Big Labor and their allies often claim that wasteful and discriminatory project labor agreements (PLAs) guarantee that workers will be paid fair wages and ensure that contractors on covered projects follow the highest labor standards.
Nevertheless, the Taxpayers Accountability Project of Associated Builders and Contractors, California Cooperation Committee (ABC-CCC) found at least 56 violations of state labor law – including underpayment of workers, failure to follow journeyman to apprentice ratios and improper use of apprentices – on Milpitas’ $39 million City Library project.
ABC-CCC was able to uncover these violations despite the fact that this project was covered by a PLA. City officials called this project a, “Model of success” in an October 2008 letter to the Santa Clara & San Benito Building and Construction Trade Council.
Here is an excerpt from James Spencer’s article in PublicCEO.com on the release of ABC-CCC’s audit in September 2009:
Milpitas Public Works Director Greg Armendariz wrote in a letter to the Building & Construction Trades Council that the project “was a model of success” and the Project Labor Agreement would help the construction industry work through this downturn in the economy.
Project Labor Agreements require that “union-only” contractors can bid or perform public works projects barring merit shop contractors – despite qualifications – from the opportunity to submit a project bid. The stated goal of the agreement is to ensure worker protections and project quality, as required by the Milpitas City Council.
However, the audit reveals that the 56 violations were the result of a lack of oversight of apprentice workers, which jeopardizes job quality and puts employees at risk.
The audit’s findings have been reported to the Department of Industrial Relations for review and action. ABC‐CCC investigated the 56 violations and filed formal complaints on Sept. 14 with the California Labor Commissioner’s office.
ABC‐CCC is performing audits of public works projects statewide as part of The Taxpayer Accountability Project and releasing findings to ensure that public funds are efficiently and effectively managed.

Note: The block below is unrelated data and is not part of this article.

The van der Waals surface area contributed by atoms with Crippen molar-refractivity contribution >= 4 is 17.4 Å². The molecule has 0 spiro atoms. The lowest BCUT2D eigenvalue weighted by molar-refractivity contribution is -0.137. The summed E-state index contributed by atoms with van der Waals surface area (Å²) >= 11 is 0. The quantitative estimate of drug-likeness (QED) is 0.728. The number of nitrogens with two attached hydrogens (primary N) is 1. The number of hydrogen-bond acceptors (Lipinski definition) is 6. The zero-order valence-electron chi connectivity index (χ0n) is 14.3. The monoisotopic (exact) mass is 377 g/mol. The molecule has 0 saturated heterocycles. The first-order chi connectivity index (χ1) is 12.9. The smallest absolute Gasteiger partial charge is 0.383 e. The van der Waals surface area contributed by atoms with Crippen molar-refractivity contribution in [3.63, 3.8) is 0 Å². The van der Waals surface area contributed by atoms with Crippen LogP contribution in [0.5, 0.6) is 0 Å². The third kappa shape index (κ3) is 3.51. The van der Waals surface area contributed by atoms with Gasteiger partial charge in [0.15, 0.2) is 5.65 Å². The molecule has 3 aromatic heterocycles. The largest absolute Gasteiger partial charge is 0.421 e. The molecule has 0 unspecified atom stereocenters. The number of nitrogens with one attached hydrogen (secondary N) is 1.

Well, ABC-CCC sent their findings to California’s Department of Industrial Relations (DIR) and it turns out ABC-CCC was right to be concerned. DIR has notified eight of the contractors that worked on the Milpitas City Library project that they violated state labor laws.
Here’s an excerpt from ABC-CCC’s January 8 press release (our emphasis added):
Responding to the findings of a labor compliance audit conducted by the Taxpayer Accountability Project of Associated Builders and Contractors, California Cooperation Committee (ABC-CCC), the California Department of Industrial Relations has officially notified eight contractors that they violated state labor laws during construction of the $39 million Milpitas City Library Project. See the letters issued by the state at this link: Milpitas Library Labor Violations.
“Staff for the City of Milpitas reacted angrily and defensively when the Taxpayer Accountability Project submitted its findings to the Labor Commissioner in September,” Kevin D. Korenthal, executive director of Associated Builders and Contractors, California Cooperation Committee said. “The results of the independent audit were validated by the State and we are pleased that action has been taken to protect the public trust and ensure accountability by contractors on public works projects.”
Confirmed violations by contractors on the Milpitas Library Project include lack of proper ratios of journeymen to apprentices and improper use of apprentices. These infractions are significant as they could have contributed to project quality and worker safety issues. Furthermore, many contractors working on the project failed to provide records as required by law until after the audit and subsequent state inquiry.
Contractors confirmed in violation include five based in the South Bay, two others based in the Bay Area, and one based in the state of New York: Milpitas Library Labor Violations.
“Additionally, based upon the findings of ABC-CCC’s independent audit, we have reason to believe that our conclusions only scratched the surface of how labor laws were violated on this project,” Korenthal added. “Clearly, City of Milpitas officials neglected to scrutinize the project following the City Council’s vote to give construction unions a monopoly by virtue of a Project Labor Agreement.”
Additionally, James Spencer at publicCEO.com picked up the story about DIR acting on ABC-CCC’s audit and notifying the eight contractors that labor law violations occurred on the Milpitas library. Here is an interesting excerpt from this January 11 story:
After the story ran [the September 2009 story mentioned earlier in this post] , I received an irate e-mail from a very high-level public official in Milpitas, who was upset about our article and said that PublicCEO’s information was not accurate.
The official asked, “Do you realize we had a Project Labor Agreement?” and said that Milpitas believed no violations existed on the project. I immediately followed up with this official in regards to the e-mail, but never heard back.
Here at TheTruthAboutPLAs.com, we’d like to take this opportunity to respond to this unnamed Milpitas official.
Yes, we realize there was a PLA on this project and we strongly encourage you to think about the potential quality and worker safety issues that could result from restricting the ability of 80 percent of California’s construction workforce from competition for a project.
We will continue to report on PLAs that don’t live up to Big Labor’s promises on this blog.